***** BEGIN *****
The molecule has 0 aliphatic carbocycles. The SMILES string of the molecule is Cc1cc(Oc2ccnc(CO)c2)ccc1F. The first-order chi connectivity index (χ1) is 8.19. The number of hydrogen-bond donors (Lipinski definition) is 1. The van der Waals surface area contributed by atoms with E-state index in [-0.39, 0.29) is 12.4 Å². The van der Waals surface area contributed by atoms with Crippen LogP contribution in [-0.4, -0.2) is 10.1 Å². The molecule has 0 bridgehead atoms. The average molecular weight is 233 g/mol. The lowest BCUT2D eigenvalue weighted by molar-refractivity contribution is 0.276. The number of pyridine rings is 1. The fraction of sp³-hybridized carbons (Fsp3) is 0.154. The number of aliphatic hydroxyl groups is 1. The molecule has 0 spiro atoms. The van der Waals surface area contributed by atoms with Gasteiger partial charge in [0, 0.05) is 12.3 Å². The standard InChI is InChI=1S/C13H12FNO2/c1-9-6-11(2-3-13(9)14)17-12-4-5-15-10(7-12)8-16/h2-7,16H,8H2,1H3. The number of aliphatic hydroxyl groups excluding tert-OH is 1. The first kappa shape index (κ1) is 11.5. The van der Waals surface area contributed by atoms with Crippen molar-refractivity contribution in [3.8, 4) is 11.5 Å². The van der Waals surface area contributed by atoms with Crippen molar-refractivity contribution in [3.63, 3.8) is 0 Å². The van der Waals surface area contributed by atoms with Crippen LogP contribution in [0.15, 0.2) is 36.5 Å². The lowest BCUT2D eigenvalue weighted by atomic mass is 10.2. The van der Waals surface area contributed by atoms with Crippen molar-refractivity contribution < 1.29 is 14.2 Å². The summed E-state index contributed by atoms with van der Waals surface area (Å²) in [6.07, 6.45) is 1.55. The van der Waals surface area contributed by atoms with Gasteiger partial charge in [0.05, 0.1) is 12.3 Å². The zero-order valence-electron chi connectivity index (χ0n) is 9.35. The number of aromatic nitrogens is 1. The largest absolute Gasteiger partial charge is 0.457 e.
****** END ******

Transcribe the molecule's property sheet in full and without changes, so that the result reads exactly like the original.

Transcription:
The molecule has 0 aliphatic carbocycles. The SMILES string of the molecule is Cc1cc(Oc2ccnc(CO)c2)ccc1F. The first-order chi connectivity index (χ1) is 8.19. The number of hydrogen-bond donors (Lipinski definition) is 1. The van der Waals surface area contributed by atoms with E-state index in [-0.39, 0.29) is 12.4 Å². The van der Waals surface area contributed by atoms with Crippen LogP contribution in [-0.4, -0.2) is 10.1 Å². The molecule has 0 bridgehead atoms. The average molecular weight is 233 g/mol. The lowest BCUT2D eigenvalue weighted by molar-refractivity contribution is 0.276. The number of pyridine rings is 1. The fraction of sp³-hybridized carbons (Fsp3) is 0.154. The number of aliphatic hydroxyl groups is 1. The molecule has 0 spiro atoms. The van der Waals surface area contributed by atoms with Gasteiger partial charge in [0, 0.05) is 12.3 Å². The standard InChI is InChI=1S/C13H12FNO2/c1-9-6-11(2-3-13(9)14)17-12-4-5-15-10(7-12)8-16/h2-7,16H,8H2,1H3. The number of aliphatic hydroxyl groups excluding tert-OH is 1. The first kappa shape index (κ1) is 11.5. The van der Waals surface area contributed by atoms with Crippen molar-refractivity contribution in [3.8, 4) is 11.5 Å². The van der Waals surface area contributed by atoms with Crippen molar-refractivity contribution in [3.63, 3.8) is 0 Å². The van der Waals surface area contributed by atoms with Crippen LogP contribution in [0.15, 0.2) is 36.5 Å². The lowest BCUT2D eigenvalue weighted by atomic mass is 10.2. The van der Waals surface area contributed by atoms with Crippen molar-refractivity contribution < 1.29 is 14.2 Å². The summed E-state index contributed by atoms with van der Waals surface area (Å²) in [6.07, 6.45) is 1.55. The van der Waals surface area contributed by atoms with Gasteiger partial charge in [0.05, 0.1) is 12.3 Å². The zero-order valence-electron chi connectivity index (χ0n) is 9.35. The number of aromatic nitrogens is 1. The largest absolute Gasteiger partial charge is 0.457 e.